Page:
“He tried to improve the welfare of soldiers,” Clarke says. “He looked out for his comrades by making a conscientious effort to up safety levels.”
The exhibition design features several nods to Games’ work. The seven thematic sections are set in colours taken from the palette he used, and within each section, the most important poster has been bordered with this colour to help it stand out.
Meanwhile, graphics found in Games’ work have been turned into small icons and used on poster labels, indicating whether a particular poster was intended for soldiers, civilians or both.
A geometric, stencil typeface called Braggadocio, reminiscent of the font seen on army uniforms, has been tweaked and used for section headings, and arrow symbols, again taken from Games’ work, have been used across the exhibition. These are repeated dozens of times identically except for one, which faces a different way and is set in another colour, emphasising the idea of persuading an individual to stand out from the crowd.
Interactive displays feature at the centre of the exhibition, surrounding a display cabinet holding memorabilia, such as a painting smock and an easel, donated by the Abram Games Estate.
These include a digital drawing board, where visitors can design their own Games-inspired poster, featuring colours and typefaces from his palette, and several of his most famous symbols and images.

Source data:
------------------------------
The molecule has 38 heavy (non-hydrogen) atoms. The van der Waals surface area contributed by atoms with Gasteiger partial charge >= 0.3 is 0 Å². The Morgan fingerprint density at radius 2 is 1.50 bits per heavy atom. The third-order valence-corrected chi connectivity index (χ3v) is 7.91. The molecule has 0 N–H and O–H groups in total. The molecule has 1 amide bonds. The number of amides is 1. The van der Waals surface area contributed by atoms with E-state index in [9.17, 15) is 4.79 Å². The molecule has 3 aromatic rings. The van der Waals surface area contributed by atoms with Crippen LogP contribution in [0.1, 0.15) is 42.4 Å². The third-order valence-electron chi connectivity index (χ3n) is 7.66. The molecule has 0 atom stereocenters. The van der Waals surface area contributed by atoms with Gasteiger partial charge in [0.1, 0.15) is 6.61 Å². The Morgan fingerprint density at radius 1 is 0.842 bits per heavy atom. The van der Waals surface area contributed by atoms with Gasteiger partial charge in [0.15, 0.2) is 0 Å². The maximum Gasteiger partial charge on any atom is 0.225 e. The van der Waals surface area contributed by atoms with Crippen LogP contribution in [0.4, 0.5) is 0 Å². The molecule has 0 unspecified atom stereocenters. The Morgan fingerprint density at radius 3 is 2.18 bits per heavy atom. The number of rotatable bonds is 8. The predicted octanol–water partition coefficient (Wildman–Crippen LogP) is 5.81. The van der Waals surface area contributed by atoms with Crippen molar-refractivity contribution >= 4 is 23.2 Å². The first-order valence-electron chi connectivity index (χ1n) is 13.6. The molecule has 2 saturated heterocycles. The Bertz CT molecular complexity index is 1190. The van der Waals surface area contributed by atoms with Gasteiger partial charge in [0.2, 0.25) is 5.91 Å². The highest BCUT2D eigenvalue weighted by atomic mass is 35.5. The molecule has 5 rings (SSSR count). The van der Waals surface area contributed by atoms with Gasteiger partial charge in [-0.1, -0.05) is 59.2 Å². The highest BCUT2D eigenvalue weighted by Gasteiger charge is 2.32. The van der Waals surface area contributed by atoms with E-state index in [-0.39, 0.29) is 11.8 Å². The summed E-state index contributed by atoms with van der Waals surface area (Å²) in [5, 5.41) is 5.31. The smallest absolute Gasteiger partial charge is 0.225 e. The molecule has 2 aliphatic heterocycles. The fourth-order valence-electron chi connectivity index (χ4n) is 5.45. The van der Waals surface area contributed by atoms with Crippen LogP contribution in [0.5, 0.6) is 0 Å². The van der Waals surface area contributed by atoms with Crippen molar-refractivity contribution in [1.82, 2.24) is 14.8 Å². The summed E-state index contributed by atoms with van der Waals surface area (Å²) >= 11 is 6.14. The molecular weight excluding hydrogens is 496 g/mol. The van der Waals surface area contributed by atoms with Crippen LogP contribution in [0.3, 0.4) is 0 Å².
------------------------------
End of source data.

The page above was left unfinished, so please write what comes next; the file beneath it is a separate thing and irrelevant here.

Another is a display hanging from the ceiling of the space, which projects light that changes colour across reprints of Games’ posters – as the lights change, the combination of colours used on the posters also transform, expressing the idea that interpretation can change depending on the viewer.
A final installation sees three, semi-transparent pieces of material printed with Games’ posters on them, hung next to each other – they represent the various layers and audiences of Games’ work, says Mawdsley.
Ultimately, the show looks to not only paint Games as the only ever official war poster artist for the British Government, but as a master visual communicator. Today, the ethics of persuasive army recruitment campaigns are debated, given that they can be seen to unfairly target particular “vulnerable” demographics, or sell the prospect of joining without making potential recruits fully aware of what the job could entail.
But during national, and worldwide, political crisis in the 1940s, recruitment was a necessity – and through clever double images, patriotic colour palettes and short and sharp messaging, Games helped to enlist more people to help Britain’s war effort in whatever way they could, whether that was through becoming a soldier or donating as a civilian.
“Really, he was the master of the elevator pitch,” says Clarke. “His saying was ‘maximum meaning, through minimum means’. His work wasn’t there to look pretty, it served a purpose, form followed function. It is inspiring that he used his art to be part of the war effort.”
The Art of Persuasion: Wartime Posters by Abram Games runs 6 April – 24 November 2019 at the National Army Museum, Royal Hospital Road, Chelsea, London SW3 4HT. Tickets cost £6, £5 for concessions and £4 for students. Artworks featured in the show are from the museum’s collections and contributed by the Estate of Abram Games.
All exhibition images copyright of James McCauley. All individual poster images courtesy of the National Army Museum and the Estate of Abram Games.